Tyson Fury record: Fights, knockouts, KO percentage, boxing stats for The Gypsy King

Tyson Fury’s insistence that he is retired has taken a step towards reality after the giant Mancunian vacated his ring heavyweight title.

He first secured the title by beating Wladimir Klitschko in 2015 and then won it again by beating Deontay Wilder in 2020.

In between, Fury extended an unbeaten record which he improved further with a second win over Wilder and another early finish against Dillian Whyte.

With the prospect of the 34-year-old leaving the sport with an impeccable record, The Sporting News takes a look at how he did it.

What is Tyson Fury’s boxing record?

It took a brash and fresh Fury little more than two minutes to demolish Hungarian opponent Bela Gyongyosi on his professional debut at Nottingham’s National Ice Center in December 2008.

Since that early display of punitive power-punching, Fury has amassed a further 31 wins, including two notable early victories over John McDermott in 2009 and 2010, taking the British Heavyweight Title both times.

His last win was in April 2022 at Wembley Stadium against British slugger Whyte when he triumphed by a vicious KO in the sixth round in front of 94,000 ticket holders.

Fury’s record stands at 32-0-1, with the only tie of his career coming amid controversial circumstances when his first fight with Wilder in 2018 saw no winner declared.

What is Tyson Fury’s KO percentage?

Hammerhanded Fury has a 69.7 per cent KO rate and his brutal swipe at Whyte was the fourth time he has disabled an opponent in five fights to continue.

MORE: Tyson Fury vs Derek Chisora ​​3: What happened when Del Boy faced Gypsy King first 2 times

23 of his contests ended in a knockout and he fought Wilder for a tie in his first title fight in more than three years in December 2018, when he memorably climbed off the floor at the last second after lying flat on his back.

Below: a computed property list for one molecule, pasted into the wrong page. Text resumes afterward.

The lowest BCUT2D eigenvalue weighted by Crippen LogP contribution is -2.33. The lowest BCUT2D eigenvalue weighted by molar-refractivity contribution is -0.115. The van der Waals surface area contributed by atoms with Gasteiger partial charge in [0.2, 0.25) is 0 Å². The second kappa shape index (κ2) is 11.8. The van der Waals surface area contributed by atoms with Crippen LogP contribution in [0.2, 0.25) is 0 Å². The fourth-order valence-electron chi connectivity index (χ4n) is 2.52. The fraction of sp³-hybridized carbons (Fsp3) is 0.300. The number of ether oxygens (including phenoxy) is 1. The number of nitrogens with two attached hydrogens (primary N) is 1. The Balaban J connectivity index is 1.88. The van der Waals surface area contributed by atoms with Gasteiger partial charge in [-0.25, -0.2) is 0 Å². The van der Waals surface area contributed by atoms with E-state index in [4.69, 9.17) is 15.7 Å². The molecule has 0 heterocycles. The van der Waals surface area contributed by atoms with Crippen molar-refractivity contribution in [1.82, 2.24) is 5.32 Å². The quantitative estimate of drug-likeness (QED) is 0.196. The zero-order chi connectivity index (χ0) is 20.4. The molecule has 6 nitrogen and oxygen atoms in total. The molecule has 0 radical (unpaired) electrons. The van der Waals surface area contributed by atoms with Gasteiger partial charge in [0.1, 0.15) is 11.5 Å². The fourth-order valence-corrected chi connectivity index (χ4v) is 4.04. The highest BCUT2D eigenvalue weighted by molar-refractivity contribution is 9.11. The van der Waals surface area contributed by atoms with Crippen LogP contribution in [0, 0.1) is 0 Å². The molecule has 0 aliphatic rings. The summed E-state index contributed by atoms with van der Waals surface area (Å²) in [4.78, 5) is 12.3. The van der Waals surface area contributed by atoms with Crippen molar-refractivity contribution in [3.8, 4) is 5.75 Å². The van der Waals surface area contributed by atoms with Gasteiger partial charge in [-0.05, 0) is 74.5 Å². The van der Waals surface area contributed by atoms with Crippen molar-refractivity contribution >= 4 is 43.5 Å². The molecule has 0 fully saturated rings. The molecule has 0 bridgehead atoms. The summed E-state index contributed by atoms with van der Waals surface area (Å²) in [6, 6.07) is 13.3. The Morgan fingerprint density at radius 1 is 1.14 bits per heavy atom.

Fury knocked down Wilder twice before winning their second fight and the pair traded several knockdowns before the fighter known as “Gypsy King” ended the show in the 11th round of an epic third encounter.

Tyson Fury’s greatest fights

Derek Chisora

The long-lived Chisora ​​put Fury the distance to the 2011 British and Commonwealth heavyweight titles, which were decided unanimously.

The result was more emphatic when they met again in London in 2014. Fury won the European, WBO International and vacant British heavyweight titles in a dominant performance that ended with Chisora’s retirement before the 11th round.

Contrarian Fury has contradicted his resignation talk by claiming he is ready to end his career with a trilogy fight against his compatriot, 38-year-old… although the latest reports suggest he has now hung up his gloves for good.

Wladimir Klitschko

Hall-of-famer Klitschko was on a triumphant streak spanning more than 11 years when he agreed to face Fury in Dusseldorf 2015.

Klitschko tried to laugh at Fury’s provocative promises of a shock during prefight promotions and threatened to make the challenger pay for his outrageousness.

By his standards, the revered Ukrainian barely put a glove on his rival as he lost his WBA (Super), IBF, WBO, IBO and The Ring heavyweight titles in a night as Fury firmly established himself among the elite.

The scorecards are 116-111, 115-112 and 115-112 in Fury’s favour.

Deontay Wilder

Wilder had won all of his 40 professional fights before tying with Fury in a first fight between the pair that was sold as a redemption for the guest star after those years outside the ring.

The man nicknamed ‘The Bronze Bomber’ was a feared fighter but failed to deal with Fury in the second of their three fights in the USA and was a sad sight when his corner correctly threw in the towel in the seventh round.

Based on that evidence, and despite his protestations, few had advised Wilder to seek revenge in October 2021. The dethroned WBC champion came closer than expected as he tried to find an answer to Fury’s ferocious power and unpredictable style.

It may not have been much of a consolation for the proud Wilder, but he was in good company when he found himself on the losing side of a fight with Fury.

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